Fewer Transformations, More Teamwork

Developer Sumo Digital landed a hit with its 2012 kart-racing game Sonic & All-Stars Racing Transformed. Now, the developer is partnering with Sonic Team, stripping away the non-Sonic characters, and adding a new layer of team-based strategy for Team Sonic Racing.

In this new kart-racing title from Sega, the developers are focusing entirely on the Sonic universe, which means no Aiai or Ryo Hazuki this time around (sorry, fellow Shenmue fans). Instead, players get a roster of 15 Sonic characters. In the build I played, I could choose between Sonic, Knuckles, Tails, Shadow, Rouge, and E-123 Omega. Each character fits into one of three classes: speed, technique, or power. Once you choose a character, you’re placed in a team of three based on the character’s alliances; Sonic was always placed with Tails and Knuckles, while Rouge raced alongside Shadow and Omega.

When the race begins, it plays out much like a standard kart racer. Characters drift around corners, acquire consumable items, and avoid zany obstacles in the push to be first. In addition to the tried-and-true formula, players can help their teammates; you can gift items, request items, and slingshot around teammates by following their path. The game will also include a solo mode that removes the team-based mechanics, but outside of an occasional pure kart-racing foray, I don’t foresee myself playing that mode much.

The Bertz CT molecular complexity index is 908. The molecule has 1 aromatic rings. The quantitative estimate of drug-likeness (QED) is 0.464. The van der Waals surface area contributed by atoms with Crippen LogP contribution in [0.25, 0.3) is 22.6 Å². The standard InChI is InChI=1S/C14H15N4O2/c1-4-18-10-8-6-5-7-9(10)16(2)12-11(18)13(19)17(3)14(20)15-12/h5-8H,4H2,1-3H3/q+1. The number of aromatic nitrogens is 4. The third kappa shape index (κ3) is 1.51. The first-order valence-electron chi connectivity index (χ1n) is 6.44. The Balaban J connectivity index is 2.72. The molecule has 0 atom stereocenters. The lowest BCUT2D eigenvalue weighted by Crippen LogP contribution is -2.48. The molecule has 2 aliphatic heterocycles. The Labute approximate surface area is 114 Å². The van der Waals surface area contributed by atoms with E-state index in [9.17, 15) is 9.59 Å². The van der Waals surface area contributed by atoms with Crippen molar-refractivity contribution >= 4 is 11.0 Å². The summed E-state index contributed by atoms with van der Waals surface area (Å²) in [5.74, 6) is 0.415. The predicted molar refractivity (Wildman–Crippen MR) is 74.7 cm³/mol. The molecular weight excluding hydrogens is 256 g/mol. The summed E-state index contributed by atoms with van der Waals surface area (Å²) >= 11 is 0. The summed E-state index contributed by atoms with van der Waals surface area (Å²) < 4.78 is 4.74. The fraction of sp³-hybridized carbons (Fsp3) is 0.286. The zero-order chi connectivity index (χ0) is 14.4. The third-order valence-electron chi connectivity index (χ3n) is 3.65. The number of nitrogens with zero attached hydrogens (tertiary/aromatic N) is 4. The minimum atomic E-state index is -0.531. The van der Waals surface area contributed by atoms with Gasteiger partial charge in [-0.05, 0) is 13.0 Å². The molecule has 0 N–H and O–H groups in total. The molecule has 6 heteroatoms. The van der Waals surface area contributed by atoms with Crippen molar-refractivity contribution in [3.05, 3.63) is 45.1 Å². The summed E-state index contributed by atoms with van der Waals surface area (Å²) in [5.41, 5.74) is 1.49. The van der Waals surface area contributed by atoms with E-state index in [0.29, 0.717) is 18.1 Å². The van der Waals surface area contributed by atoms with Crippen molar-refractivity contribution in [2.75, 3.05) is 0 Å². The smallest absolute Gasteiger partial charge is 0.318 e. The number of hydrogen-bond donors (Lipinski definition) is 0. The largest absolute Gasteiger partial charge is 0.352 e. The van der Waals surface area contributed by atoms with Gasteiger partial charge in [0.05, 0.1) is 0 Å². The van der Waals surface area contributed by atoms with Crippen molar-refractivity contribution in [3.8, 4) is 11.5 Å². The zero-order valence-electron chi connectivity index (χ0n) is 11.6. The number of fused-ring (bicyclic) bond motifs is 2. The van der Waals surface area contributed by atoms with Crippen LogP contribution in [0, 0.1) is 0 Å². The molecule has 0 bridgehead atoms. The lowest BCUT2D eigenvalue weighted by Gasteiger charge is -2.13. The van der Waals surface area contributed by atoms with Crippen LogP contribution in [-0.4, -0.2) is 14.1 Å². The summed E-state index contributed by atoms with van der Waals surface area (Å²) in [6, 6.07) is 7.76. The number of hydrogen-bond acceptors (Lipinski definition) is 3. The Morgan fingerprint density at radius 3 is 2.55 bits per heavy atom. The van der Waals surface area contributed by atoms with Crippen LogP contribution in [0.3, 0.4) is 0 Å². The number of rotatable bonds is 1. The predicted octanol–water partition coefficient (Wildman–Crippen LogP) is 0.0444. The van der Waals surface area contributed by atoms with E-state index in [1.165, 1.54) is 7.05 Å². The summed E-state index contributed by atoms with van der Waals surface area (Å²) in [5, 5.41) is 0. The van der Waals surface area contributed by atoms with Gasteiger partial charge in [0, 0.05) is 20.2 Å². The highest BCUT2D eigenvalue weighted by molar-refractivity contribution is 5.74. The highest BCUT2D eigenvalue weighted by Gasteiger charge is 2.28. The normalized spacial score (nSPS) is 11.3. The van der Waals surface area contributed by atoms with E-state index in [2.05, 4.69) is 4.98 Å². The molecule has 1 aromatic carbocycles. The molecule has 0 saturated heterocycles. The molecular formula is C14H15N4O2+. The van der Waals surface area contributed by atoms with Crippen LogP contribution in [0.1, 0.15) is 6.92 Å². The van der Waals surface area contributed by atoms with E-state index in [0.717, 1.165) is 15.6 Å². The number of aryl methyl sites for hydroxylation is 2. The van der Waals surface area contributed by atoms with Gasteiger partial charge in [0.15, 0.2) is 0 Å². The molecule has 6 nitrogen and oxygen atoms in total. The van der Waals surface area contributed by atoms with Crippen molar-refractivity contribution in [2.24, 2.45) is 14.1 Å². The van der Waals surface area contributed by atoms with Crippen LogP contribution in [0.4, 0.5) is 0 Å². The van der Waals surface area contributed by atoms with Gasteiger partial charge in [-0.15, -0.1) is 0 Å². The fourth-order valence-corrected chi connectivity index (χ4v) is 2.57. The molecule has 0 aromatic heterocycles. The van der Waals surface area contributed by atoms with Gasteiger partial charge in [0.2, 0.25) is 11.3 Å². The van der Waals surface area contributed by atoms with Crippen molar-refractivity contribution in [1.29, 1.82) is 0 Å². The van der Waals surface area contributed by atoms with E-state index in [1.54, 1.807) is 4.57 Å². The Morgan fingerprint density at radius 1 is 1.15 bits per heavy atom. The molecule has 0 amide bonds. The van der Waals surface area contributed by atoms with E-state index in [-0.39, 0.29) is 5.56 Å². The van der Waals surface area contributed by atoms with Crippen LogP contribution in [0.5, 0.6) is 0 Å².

At the end of the race, it assigns points for your team based on where each member finished. This means you must help your team in order to actually win. In one of my races, my team finished third, fourth, and fifth, but because we were the most consistent team, we came in first in the race. In another race, I finished first, but my teammates were in the middle of the pack, so we came in second overall. I like that twist of having to keep an eye on your standing in the race, as well as your teammates.

When the game ships, it will feature stages that are both brand new to the Sonic universe, as well as familiar levels. While the developers wouldn’t spill any additional details, Sonic Team head Takashi Iizuka tells me that some stages will feature recognizable songs from Sonic’s past, and that Jun Senoue is composing the game. In addition, Senoue’s fan-favorite band, Crush 40, performs the main theme.

Team Sonic Racing may not have the fancy transformations or characters outside of the Sonic universe, but it makes up for it with thoughtful team-based mechanics that add new twists to the formula. Sonic Team Racing is set to launch this winter on PlayStation 4, Xbox One, Switch, and PC.

Via:: gameinformer.com